_{DZ}To offer a numerical illustration of the use of this method, the data for a hypothetical observational study are presented in Table 3, covering an association between exposure to a factor *E* and a given outcome of interest *D*, in the presence of an unmeasured confounder variable *Z*. Moreover, it is also assumed that these data do not need adjustment for the measured variables. The data summarized in Table 3 present an unadjusted OR* _{DE}* of 2.57.

The findings for the sensitivity analysis (Table 4) were obtained by applying the Rosenbaum method to the hypothetical data presented in Table 3, by taking 5, 10, 15, or 50 as the "plausible" values for the OR between the confounder and the outcome, which already represent strong associations (probably not reproducing the most authentic clinical situations) between the confounder and the outcome, and by considering a broad-ranging set for the confounder prevalences varying between 0.10 and 0.90, with a set of values for the prevalences between the non exposed defined in a manner whereby the OR of the confounder with the exposure reaches the values of 1.5, 2, or 3. These results can be obtained by formulas given in the work by Greenland^{2} or Greenland et al^{10}, and easily implemented in a spreadsheet^{25}.

The sensitivity analysis applied in this hypothetical study shows that the OR of interest, OR* _{DE}*, "adjusted" by the unmeasured confounder and based on the various specifications considered "plausible" for this confounder, varies between 1.17 and 2.48 (Table 4). The association observed appears to be more sensitive to an unmeasured confounder, indicating that its value "adjusted" by the confounder moves further away from the unadjusted value when the confounder has an OR of at least 3 for the exposure variable and an OR of at least 15 for the outcome of interest. Depending on the study of interest, a reasonable conclusion would be that it is very likely that a confounder of this magnitude is not taken into consideration, suggesting that the hypothetical association observed proved to be "insensitive" to an unmeasured confounder.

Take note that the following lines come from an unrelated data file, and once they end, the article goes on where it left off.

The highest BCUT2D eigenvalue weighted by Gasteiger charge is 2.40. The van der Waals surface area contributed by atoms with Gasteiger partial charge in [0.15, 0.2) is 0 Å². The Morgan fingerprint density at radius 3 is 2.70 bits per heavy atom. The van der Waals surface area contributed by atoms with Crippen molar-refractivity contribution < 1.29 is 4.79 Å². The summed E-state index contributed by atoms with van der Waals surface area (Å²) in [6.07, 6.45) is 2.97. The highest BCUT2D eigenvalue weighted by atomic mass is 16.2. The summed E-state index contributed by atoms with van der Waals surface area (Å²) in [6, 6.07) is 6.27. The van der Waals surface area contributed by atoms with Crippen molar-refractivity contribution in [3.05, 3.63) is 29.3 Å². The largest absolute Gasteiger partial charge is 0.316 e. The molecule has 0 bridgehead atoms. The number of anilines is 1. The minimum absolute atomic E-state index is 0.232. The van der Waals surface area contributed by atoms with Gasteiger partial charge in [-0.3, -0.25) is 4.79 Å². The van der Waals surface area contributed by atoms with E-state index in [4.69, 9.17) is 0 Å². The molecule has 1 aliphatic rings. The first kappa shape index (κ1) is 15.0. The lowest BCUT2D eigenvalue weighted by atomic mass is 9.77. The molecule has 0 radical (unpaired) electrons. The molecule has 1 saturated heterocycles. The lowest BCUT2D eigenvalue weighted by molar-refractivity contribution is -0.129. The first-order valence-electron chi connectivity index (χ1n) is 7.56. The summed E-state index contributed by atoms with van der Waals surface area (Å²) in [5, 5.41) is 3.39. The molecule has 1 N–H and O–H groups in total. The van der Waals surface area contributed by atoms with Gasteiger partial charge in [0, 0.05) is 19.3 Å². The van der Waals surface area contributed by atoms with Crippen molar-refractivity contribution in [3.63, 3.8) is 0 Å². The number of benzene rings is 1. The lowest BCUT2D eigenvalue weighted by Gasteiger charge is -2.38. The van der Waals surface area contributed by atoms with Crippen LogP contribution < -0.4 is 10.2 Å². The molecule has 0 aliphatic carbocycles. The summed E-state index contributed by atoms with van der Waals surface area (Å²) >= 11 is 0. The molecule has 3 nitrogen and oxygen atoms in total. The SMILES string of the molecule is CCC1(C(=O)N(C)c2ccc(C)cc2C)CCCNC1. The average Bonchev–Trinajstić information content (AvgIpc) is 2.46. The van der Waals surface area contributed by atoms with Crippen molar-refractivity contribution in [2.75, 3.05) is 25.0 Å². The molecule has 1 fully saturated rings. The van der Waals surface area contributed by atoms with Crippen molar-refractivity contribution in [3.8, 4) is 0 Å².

**The Rosenbaum Method**

The Rosenbaum method is based on the following: many statistical procedures are derived as the consequence of randomization in clinical trials. In a simple randomized trial, all individuals are equally likely to receive the treatment, because they receive the treatment on a random basis. In contrast, in observational studies, some individuals are more likely to receive the treatment than others, because the allocation of the treatment depends on individual characteristics, some of which could not have been measured. Let us assume an observational study in which each unit is associated with a covariate vector, *X*, that contains the measured covariates of interest for that study. If the study is free of unmeasured confounding, then the probability of an individual being exposed, although unknown, depends only on this covariate vector. Thus, two units with the same observed covariate *X* present equal probabilities of exposure. According to Rosenbaum^{4}, in an observational study free from unmeasured confounding, a stratification of *X* leads to a distribution of allocation to exposure, similar to that obtained in a uniform randomized experimental trial, indicating that a study with a probability of allocation to exposure given by the stratification is known and constant throughout all possible findings, although with unknown parameters. This process was called "covariates vector randomization" by Rubin^{26}.

When considering an observational study with the presence of an unmeasured confounding, two units with the same observed covariate *X* may present different odds for exposure. This is because the odds of a unit being exposed do not depend only on the observed covariates vector, but also on an unknown parameter associated with an unmeasured confounder variable. The main idea behind the Rosenbaum method is to establish a quantitative measurement of the difference between randomized trials and observational studies. This is carried out using the parameter Gamma (Γ).